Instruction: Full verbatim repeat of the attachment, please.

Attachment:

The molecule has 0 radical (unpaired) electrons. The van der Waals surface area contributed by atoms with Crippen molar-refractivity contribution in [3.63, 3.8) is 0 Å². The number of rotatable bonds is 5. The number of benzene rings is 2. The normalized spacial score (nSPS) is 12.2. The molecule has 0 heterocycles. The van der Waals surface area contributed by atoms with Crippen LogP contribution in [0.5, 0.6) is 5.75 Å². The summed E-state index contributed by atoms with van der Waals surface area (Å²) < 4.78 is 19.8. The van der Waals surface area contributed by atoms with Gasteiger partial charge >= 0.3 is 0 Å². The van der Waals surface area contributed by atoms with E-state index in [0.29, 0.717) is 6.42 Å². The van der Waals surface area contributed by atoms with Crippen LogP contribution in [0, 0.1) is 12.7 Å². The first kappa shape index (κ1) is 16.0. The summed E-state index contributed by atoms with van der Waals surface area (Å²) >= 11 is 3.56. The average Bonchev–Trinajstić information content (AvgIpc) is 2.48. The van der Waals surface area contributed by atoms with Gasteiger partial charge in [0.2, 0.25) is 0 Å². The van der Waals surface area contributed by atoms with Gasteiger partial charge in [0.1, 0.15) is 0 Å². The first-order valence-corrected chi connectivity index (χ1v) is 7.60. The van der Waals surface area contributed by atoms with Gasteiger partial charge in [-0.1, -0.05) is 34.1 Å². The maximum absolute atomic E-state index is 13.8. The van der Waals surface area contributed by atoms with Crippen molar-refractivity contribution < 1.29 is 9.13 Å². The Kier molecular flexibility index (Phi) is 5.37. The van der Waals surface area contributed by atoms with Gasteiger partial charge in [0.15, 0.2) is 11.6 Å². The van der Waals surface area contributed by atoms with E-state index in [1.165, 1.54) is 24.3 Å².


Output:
The molecule has 0 radical (unpaired) electrons. The van der Waals surface area contributed by atoms with Crippen molar-refractivity contribution in [3.63, 3.8) is 0 Å². The number of rotatable bonds is 5. The number of benzene rings is 2. The normalized spacial score (nSPS) is 12.2. The molecule has 0 heterocycles. The van der Waals surface area contributed by atoms with Crippen LogP contribution in [0.5, 0.6) is 5.75 Å². The summed E-state index contributed by atoms with van der Waals surface area (Å²) < 4.78 is 19.8. The van der Waals surface area contributed by atoms with Gasteiger partial charge >= 0.3 is 0 Å². The van der Waals surface area contributed by atoms with E-state index in [0.29, 0.717) is 6.42 Å². The van der Waals surface area contributed by atoms with Crippen LogP contribution in [0, 0.1) is 12.7 Å². The first kappa shape index (κ1) is 16.0. The summed E-state index contributed by atoms with van der Waals surface area (Å²) >= 11 is 3.56. The average Bonchev–Trinajstić information content (AvgIpc) is 2.48. The van der Waals surface area contributed by atoms with Gasteiger partial charge in [0.2, 0.25) is 0 Å². The van der Waals surface area contributed by atoms with Gasteiger partial charge in [0.1, 0.15) is 0 Å². The first-order valence-corrected chi connectivity index (χ1v) is 7.60. The van der Waals surface area contributed by atoms with Gasteiger partial charge in [-0.1, -0.05) is 34.1 Å². The maximum absolute atomic E-state index is 13.8. The van der Waals surface area contributed by atoms with Crippen molar-refractivity contribution < 1.29 is 9.13 Å². The Kier molecular flexibility index (Phi) is 5.37. The van der Waals surface area contributed by atoms with Gasteiger partial charge in [0.15, 0.2) is 11.6 Å². The van der Waals surface area contributed by atoms with E-state index in [1.165, 1.54) is 24.3 Å².